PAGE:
Remain calm.

This may seem obvious, but it will go a long way in making the scheduling debacle work in your favor. Stay optimistic, and look at this as an opportunity for more time on vacation, not a huge disturbance in your schedule. If you panic and get upset with the airlines, not only are you making things harder on yourself, you probably aren’t helping the airline out very much either. Be cool, and let them find you an alternative return flight. If you try to take things into your own hands and book another flight, you are likely to end up paying more. The airline you were originally scheduled to fly also may not give you your money back. So let them do their thing while you sit back with your toes in the sand.

Look twice for lodging.

Vacancy. Courtesy of Lauren Mitchell.

Vacancy. Courtesy of Lauren Mitchell.

This may fall into the “remain calm” category, but when you are scrambling to find somewhere to stay after you find your flight is cancelled, do not pick the first room that pops up on a google search. It will be tempting because the pressure is on, but investing some time in the search will save you in the long run. Some airlines may offer to help compensate, but don’t count on it. The rates at some hotels skyrocket if you book the day of, but others drop as hotels struggle to fill vacancies. Take your time and find one of those options. Check search engines such as Cheaptickets.com that will do some of the leg work for you.

Keep your eyes on the skies.

A snowy O’Hare International Airport. Courtesy of Cliff.

A snowy O’Hare International Airport. Courtesy of Cliff.

If your flight was delayed because of weather, chances are dozens of other flights were delayed as well. Depending on the size of the storm that hit your home airport, it may take a couple of days to get things flowing smoothly again, meaning more delays in the days following the original cancellation. As a traveler, you are basically at the mercy of the airlines in this department, but being aware of the higher possibility of another delay can help save you money. Make time to eat a meal before going to the airport, and stock up on a couple snacks for the voyage home. That way, if you do end up getting stranded in the airport for hours, you are not forced to choose between starving and forking out $10 for bag of Cheez-Its.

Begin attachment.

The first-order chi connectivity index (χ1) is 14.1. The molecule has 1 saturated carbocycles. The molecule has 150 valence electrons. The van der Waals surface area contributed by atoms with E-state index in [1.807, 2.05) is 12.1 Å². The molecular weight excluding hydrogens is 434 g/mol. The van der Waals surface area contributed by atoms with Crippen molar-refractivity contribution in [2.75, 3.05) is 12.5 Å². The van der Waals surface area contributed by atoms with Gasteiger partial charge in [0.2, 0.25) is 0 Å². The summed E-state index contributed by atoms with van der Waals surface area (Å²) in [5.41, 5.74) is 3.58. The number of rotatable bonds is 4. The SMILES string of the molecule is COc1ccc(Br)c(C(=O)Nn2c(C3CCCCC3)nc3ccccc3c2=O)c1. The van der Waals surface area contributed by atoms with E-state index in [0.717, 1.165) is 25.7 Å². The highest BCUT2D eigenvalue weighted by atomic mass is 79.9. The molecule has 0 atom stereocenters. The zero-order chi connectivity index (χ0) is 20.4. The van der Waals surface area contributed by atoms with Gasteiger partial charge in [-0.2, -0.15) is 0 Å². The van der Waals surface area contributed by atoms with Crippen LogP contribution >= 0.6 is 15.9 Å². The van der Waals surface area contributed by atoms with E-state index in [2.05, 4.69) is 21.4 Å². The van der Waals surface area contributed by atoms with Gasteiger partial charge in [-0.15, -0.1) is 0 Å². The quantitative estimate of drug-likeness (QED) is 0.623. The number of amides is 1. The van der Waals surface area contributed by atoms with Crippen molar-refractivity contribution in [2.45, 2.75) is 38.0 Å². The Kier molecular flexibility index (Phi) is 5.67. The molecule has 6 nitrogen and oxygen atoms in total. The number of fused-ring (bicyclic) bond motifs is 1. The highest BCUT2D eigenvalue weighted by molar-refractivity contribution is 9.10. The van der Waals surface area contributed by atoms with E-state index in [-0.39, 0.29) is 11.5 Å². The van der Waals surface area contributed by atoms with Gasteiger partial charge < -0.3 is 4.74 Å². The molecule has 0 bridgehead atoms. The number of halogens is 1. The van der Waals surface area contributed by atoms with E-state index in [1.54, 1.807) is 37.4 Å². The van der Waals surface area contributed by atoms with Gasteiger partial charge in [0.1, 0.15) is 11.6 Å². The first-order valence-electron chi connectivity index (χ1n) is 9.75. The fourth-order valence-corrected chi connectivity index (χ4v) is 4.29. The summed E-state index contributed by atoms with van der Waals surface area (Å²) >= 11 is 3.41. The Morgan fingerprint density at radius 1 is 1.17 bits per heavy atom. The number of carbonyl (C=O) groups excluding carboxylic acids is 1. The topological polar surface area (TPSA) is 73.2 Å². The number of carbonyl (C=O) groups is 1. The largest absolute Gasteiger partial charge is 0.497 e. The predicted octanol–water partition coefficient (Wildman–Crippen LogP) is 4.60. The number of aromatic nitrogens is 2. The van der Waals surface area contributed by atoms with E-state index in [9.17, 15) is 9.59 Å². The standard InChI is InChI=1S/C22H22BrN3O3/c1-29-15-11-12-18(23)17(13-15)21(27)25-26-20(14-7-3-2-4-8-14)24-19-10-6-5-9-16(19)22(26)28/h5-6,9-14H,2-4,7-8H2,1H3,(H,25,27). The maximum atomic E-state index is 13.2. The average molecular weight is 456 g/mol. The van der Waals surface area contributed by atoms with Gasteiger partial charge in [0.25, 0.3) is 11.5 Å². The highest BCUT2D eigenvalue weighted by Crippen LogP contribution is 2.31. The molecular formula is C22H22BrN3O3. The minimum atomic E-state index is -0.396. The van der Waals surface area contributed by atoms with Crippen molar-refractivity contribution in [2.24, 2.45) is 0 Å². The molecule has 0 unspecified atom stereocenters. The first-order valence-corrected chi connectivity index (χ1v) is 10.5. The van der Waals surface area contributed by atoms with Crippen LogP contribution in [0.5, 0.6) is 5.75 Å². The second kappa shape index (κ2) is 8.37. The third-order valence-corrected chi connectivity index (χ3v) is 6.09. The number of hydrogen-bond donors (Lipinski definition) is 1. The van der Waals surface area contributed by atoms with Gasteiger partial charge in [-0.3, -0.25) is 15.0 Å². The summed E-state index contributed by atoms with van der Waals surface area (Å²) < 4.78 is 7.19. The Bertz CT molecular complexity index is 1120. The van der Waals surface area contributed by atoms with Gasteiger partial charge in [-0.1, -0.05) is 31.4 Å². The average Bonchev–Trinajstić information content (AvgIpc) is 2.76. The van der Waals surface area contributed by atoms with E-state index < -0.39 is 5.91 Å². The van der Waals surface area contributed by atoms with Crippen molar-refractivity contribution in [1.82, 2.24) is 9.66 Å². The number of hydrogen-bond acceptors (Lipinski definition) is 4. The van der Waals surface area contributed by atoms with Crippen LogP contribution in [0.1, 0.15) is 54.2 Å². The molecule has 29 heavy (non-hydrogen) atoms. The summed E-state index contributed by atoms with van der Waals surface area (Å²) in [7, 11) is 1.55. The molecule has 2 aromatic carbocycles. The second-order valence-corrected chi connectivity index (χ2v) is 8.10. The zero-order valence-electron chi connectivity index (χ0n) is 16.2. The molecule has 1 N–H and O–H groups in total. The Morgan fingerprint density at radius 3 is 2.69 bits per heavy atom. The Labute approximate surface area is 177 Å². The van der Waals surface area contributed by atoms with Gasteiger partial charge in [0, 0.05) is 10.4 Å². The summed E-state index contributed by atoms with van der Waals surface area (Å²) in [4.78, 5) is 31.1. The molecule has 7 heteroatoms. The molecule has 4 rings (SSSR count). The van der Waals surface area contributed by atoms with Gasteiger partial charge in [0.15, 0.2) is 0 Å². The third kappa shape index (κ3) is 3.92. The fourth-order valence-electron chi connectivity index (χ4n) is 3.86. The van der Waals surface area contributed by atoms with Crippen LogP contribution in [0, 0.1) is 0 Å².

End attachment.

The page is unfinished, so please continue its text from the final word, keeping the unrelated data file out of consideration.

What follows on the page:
Spend time outside.

The hike to Alamere Falls in Point Reyes National Seashore in California. Courtesy of Alexi Ueltzen.

The hike to Alamere Falls in Point Reyes National Seashore in California. Courtesy of Alexi Ueltzen.

One of the reasons the great outdoors is so great is because it’s free. If you spent a weekend full of activities that were accounted for in your travel budget, take your extra day or two to deviate from the expected. Explore the nature of whatever area you are stranded in, and enjoy the climate before you are shipped back to the frigid north. If the beach was your main draw south in the first place and you’ve had enough sun, check out a nearby town. Do some window shopping and see the sights.

Cut down on transportation costs.

Bike share in San Jose, California. Courtesy of Don DeBold.

Bike share in San Jose, California. Courtesy of Don DeBold.

When planning out your extra time, account for the fact that you probably do not have a car. Pick a spot you can head to in the morning and remain at for most ofthe day, cutting down on transportation costs. Renting a car for an extra day can tack a pretty penny onto your budget. Ask your airline about accommodating you with a rental car, but it is unlikely they would provide you one free of charge. If your location allows, check into alternative transportation such as Car2Go or a bike rental. Most cities with bike rental programs rarely charge more than a dozen dollars a day.

Tagged: Beach, Cheap Tips, Family, Flights, Florida, Food & drink, FREE!, Last minute travel, Tips & advice